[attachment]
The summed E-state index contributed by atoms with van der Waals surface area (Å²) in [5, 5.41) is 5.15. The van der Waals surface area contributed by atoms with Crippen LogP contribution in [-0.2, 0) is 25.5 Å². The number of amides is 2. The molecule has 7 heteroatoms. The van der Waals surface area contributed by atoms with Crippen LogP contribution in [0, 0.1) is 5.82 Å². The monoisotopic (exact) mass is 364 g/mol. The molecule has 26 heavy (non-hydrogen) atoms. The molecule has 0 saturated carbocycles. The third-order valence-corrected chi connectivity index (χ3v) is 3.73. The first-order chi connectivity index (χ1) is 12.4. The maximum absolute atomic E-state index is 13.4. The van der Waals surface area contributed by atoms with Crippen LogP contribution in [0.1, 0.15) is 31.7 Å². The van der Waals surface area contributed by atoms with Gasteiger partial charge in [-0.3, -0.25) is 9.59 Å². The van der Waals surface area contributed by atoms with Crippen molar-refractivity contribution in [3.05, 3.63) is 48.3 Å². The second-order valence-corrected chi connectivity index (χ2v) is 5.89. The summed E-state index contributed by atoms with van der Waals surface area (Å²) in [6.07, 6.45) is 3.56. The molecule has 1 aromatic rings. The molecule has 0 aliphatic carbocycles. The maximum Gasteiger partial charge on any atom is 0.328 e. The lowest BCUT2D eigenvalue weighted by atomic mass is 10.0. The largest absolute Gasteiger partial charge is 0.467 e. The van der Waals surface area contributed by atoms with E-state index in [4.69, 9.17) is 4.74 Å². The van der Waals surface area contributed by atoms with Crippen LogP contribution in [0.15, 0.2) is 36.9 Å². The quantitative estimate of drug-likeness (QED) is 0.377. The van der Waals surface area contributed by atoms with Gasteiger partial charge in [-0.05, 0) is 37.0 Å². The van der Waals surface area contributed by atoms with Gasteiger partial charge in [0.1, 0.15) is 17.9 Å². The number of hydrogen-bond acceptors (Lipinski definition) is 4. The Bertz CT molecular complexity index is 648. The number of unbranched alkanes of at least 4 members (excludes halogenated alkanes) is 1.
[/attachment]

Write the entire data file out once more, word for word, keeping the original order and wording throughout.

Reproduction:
The summed E-state index contributed by atoms with van der Waals surface area (Å²) in [5, 5.41) is 5.15. The van der Waals surface area contributed by atoms with Crippen LogP contribution in [-0.2, 0) is 25.5 Å². The number of amides is 2. The molecule has 7 heteroatoms. The van der Waals surface area contributed by atoms with Crippen LogP contribution in [0, 0.1) is 5.82 Å². The monoisotopic (exact) mass is 364 g/mol. The molecule has 26 heavy (non-hydrogen) atoms. The molecule has 0 saturated carbocycles. The third-order valence-corrected chi connectivity index (χ3v) is 3.73. The first-order chi connectivity index (χ1) is 12.4. The maximum absolute atomic E-state index is 13.4. The van der Waals surface area contributed by atoms with Crippen LogP contribution in [0.1, 0.15) is 31.7 Å². The van der Waals surface area contributed by atoms with Gasteiger partial charge in [-0.3, -0.25) is 9.59 Å². The van der Waals surface area contributed by atoms with Crippen molar-refractivity contribution in [3.05, 3.63) is 48.3 Å². The second-order valence-corrected chi connectivity index (χ2v) is 5.89. The summed E-state index contributed by atoms with van der Waals surface area (Å²) in [6.07, 6.45) is 3.56. The molecule has 1 aromatic rings. The molecule has 0 aliphatic carbocycles. The maximum Gasteiger partial charge on any atom is 0.328 e. The lowest BCUT2D eigenvalue weighted by atomic mass is 10.0. The largest absolute Gasteiger partial charge is 0.467 e. The van der Waals surface area contributed by atoms with E-state index in [4.69, 9.17) is 4.74 Å². The van der Waals surface area contributed by atoms with Crippen LogP contribution in [0.15, 0.2) is 36.9 Å². The quantitative estimate of drug-likeness (QED) is 0.377. The van der Waals surface area contributed by atoms with Gasteiger partial charge in [-0.05, 0) is 37.0 Å². The van der Waals surface area contributed by atoms with Gasteiger partial charge in [0.1, 0.15) is 17.9 Å². The number of hydrogen-bond acceptors (Lipinski definition) is 4. The Bertz CT molecular complexity index is 648. The number of unbranched alkanes of at least 4 members (excludes halogenated alkanes) is 1.